Aim: Diseases caused by intestinal parasites are an important public health problem in our country as well as in the world. In this study, it was aimed to determine the distribution of intestinal parasites in patients applied to İnönü University Turgut Özal Medical Center Parasitology Laboratory with various gastrointestinal system complaints and to show their association with variables such as gender and year.
Materials and Methods: Stool samples of 15610 patients sent to the Parasitology Laboratory between January 2018 and March 2022 were included in the study. Stool samples of the patients were analyzed first macroscopically and then microscopically by native-lugol methods. Cellophane tape method was used in 917 patients according to the complaints of rectal itching and growth retardation. Demographic data of the patients were obtained through the hospital and laboratory information operating system.
Results: Intestinal parasites were detected in 5.5% (861) of the 15610 patients analyzed. Of 15610 stool samples, 7232 (46.33%) belonged to female and 8378 (53.67%) to male patients. When the distribution of intestinal parasites detected by years is analyzed, the highest number of patients and positivity rate were in 2018 [4265 (28.92%) of 4526 samples were negative, and 261 (30.31%) were positive], and the lowest was in 2022 (679(4.60%) of 712 samples were negative, and 33 (3.83%) were positive). When the distribution of the positivity rate according to the parasites wasanalyzed, 221 (25.67%) Giardia intestinalis, 201 (23.35%) Blastocystis hominis, 157 (18.23%) Entamoeba histolytica / Entamoeba dispar, 179 (20.79%) Entamoeba coli, 57 (6.62%) Enterobious vermicularis, 19 (2.21%) Trichomonas hominis, 17 (1.97%) Iodeomoeba butschlii and 10 (1.16%) Taenia saginata were found.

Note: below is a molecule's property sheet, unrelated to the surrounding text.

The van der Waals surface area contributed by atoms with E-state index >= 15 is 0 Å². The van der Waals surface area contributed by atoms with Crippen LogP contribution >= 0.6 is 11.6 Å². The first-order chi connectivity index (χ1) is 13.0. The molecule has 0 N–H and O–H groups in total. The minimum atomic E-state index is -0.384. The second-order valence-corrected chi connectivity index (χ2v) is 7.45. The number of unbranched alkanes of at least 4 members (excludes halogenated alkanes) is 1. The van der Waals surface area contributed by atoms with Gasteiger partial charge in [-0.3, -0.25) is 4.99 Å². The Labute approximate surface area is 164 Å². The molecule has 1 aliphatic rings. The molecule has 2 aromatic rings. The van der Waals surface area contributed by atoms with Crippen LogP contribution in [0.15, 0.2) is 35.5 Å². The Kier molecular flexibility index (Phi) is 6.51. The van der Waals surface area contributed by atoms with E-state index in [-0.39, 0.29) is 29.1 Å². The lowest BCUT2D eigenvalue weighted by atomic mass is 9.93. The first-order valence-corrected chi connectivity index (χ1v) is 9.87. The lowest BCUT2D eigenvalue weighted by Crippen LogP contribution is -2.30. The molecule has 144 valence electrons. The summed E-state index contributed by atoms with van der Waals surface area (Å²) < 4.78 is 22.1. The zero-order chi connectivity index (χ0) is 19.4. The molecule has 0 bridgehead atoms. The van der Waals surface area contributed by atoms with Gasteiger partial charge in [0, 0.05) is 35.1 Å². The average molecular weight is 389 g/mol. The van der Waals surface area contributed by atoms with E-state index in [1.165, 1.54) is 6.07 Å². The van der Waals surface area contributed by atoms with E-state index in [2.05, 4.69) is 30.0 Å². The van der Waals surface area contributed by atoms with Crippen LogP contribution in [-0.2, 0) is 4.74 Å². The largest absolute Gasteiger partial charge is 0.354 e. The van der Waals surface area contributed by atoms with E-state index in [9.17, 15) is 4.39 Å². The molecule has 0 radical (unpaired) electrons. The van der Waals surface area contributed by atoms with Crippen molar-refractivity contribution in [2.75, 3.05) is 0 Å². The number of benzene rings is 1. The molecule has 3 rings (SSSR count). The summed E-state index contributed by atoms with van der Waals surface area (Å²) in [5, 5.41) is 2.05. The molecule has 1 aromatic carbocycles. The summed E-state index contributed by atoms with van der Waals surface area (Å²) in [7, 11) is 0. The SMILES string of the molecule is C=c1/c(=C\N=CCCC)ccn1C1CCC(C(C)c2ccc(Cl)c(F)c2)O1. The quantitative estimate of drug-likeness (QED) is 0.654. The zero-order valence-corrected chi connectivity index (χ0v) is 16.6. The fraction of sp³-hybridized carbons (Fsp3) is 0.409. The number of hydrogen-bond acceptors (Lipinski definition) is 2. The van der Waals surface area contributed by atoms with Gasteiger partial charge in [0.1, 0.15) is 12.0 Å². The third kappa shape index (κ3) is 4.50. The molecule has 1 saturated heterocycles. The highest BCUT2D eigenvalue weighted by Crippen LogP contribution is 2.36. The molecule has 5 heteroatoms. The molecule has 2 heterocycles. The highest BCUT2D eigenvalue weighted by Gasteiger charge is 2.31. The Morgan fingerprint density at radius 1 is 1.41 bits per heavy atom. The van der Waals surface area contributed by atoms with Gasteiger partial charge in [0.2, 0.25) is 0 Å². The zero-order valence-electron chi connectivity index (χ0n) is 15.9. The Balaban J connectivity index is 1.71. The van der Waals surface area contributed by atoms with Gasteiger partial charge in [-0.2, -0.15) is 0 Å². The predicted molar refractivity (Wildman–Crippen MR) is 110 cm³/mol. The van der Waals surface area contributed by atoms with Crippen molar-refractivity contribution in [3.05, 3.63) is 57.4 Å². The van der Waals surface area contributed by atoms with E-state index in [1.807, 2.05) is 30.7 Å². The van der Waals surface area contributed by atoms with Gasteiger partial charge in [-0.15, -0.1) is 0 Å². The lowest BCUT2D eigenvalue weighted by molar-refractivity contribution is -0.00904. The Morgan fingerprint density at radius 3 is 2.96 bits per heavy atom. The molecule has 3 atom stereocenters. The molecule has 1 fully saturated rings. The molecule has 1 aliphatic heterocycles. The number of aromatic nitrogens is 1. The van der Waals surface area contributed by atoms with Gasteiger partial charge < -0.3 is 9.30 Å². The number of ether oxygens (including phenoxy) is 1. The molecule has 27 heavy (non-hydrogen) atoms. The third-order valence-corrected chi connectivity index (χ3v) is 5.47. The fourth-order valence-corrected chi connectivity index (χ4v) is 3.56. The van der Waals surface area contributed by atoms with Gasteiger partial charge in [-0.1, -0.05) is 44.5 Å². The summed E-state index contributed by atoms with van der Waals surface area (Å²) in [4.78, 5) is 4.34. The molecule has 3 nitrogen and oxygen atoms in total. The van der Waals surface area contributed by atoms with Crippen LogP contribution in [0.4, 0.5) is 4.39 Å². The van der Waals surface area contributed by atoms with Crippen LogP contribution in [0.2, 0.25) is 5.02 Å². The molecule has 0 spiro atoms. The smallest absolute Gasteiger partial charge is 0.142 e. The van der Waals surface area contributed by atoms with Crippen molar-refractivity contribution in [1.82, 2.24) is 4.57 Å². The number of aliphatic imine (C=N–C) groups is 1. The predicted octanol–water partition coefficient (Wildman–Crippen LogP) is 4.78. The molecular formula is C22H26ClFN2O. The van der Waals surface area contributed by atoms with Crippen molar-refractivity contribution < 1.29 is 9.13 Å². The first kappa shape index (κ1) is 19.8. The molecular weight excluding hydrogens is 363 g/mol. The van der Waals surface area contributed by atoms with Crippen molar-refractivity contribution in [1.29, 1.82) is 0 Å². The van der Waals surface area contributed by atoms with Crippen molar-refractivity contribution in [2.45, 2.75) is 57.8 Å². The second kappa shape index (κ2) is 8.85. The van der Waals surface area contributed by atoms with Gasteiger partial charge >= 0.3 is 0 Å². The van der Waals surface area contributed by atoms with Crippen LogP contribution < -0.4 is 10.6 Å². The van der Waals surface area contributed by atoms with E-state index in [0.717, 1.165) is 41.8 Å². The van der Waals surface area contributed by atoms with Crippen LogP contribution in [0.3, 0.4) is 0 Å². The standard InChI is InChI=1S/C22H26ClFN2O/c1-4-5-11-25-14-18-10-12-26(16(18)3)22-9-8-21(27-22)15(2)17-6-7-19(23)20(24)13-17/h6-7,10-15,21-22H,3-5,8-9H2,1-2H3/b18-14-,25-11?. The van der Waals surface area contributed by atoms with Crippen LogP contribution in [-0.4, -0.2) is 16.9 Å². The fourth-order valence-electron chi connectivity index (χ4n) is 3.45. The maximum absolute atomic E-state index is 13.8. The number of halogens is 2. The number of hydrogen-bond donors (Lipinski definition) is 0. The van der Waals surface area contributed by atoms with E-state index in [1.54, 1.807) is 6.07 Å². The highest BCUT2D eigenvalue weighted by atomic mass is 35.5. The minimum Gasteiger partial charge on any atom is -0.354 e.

Conclusion: Although the frequency of parasite infection in patients applied to the laboratory was found to be lower than in previous years, another reason for this is that people have started to pay more attention to hygiene conditions due to the coronavirus (COVID-19) epidemic in our country. Although there has been a statistical decrease despite the past years and it shows that intestinal parasite infections continue to be an important public health problem in our region, it is also important in terms of revealing the decrease in incidence.